Having been a regular reader of your magazine for the past ten years, I have become accustomed to believing the reports made therein without question.
A recent report makes me realise that, your reporters are capable of writing down what they imagine, and not what they Actually see.
I am referring to the statement on p.428 May issue, “Peter Warr and Colin Chapman hardly need a radio to contact Nilsson”, along with a photo of these persons and their communications equipment.
Being the designer and maker of these systems, I would like to explain that it is not a radio, and never has been. It is a wired intercom system, consisting of an car defender type headset with boom microphone (noise-cancelling type) which is obvious in the photo, wired to a small pocket-sized amplifier. The helmet of the driver, being suitably wired with earphones and microphone, enables the amplifier to be plugged in, and communication to be simplified between the driver and pit crew.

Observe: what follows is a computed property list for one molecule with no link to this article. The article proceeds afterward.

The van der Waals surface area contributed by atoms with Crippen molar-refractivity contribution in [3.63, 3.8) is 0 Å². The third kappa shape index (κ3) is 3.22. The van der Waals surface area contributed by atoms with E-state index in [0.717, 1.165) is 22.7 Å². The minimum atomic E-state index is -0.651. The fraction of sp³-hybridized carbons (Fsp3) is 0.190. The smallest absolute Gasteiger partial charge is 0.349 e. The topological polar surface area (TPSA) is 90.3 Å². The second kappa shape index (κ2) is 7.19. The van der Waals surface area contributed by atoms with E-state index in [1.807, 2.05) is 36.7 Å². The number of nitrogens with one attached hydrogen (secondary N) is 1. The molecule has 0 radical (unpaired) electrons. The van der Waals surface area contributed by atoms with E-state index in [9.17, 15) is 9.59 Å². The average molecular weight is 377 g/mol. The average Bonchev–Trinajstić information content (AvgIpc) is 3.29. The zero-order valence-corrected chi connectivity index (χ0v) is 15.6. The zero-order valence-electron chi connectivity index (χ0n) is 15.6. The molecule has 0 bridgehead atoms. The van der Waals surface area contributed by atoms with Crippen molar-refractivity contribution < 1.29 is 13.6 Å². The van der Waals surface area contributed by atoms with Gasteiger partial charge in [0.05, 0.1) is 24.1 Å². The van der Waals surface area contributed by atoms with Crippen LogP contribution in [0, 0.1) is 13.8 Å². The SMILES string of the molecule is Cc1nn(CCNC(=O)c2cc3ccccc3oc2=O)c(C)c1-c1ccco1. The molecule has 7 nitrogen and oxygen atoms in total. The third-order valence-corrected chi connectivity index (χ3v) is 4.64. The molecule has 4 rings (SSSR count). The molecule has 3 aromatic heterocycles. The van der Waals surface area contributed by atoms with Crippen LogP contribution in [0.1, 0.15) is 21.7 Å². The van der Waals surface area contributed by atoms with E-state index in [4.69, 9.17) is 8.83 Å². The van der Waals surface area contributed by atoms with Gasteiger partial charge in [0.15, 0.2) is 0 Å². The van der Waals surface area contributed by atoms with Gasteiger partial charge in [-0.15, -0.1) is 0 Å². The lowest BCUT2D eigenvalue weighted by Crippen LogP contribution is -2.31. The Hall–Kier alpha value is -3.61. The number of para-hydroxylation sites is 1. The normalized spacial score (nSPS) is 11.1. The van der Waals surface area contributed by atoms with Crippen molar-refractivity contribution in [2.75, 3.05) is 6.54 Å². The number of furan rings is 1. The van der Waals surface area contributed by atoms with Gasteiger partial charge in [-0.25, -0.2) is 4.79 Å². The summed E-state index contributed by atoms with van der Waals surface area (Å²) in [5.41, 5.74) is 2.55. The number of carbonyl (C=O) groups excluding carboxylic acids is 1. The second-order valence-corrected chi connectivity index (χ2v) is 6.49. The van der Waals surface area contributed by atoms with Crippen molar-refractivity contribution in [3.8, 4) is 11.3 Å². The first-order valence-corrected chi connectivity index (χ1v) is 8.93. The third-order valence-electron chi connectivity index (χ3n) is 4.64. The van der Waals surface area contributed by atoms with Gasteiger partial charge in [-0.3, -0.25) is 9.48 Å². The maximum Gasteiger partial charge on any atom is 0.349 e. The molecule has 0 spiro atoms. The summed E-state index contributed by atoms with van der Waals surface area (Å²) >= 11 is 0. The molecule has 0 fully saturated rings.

An extra coupling on the amplifier enables these systems to be interconnected as shown in your photo where Mr. Warr and Mr. Chapman are obviously conducting a conversation between themselves, and as the car coupling cable is in Colin Chapman’s hand Nilsson is not included in the conversation. Lotus have three such sets at the moment, and anyone who is talking to a driver, can be joined by another party using such equipment, or simply use them for easy communication between pit members.
The Brabham team have two such sets, but use a slightly different headset. Having corrected your magazine however, I would like to mention that your associated publication Motoring News described the set as “a neat shortwave radio” as long, ago as April of last year, and although we have supplied radio links to racing teams, the use of radio is really only beneficial in long-distance touring car events, where news of impending disaster can be used to shorten pit-stop durations, etc., and as F1 is too short for pit stops nowadays, radio is not really such an advantage.
York. J. DAVIES
[Quite right !—Ed]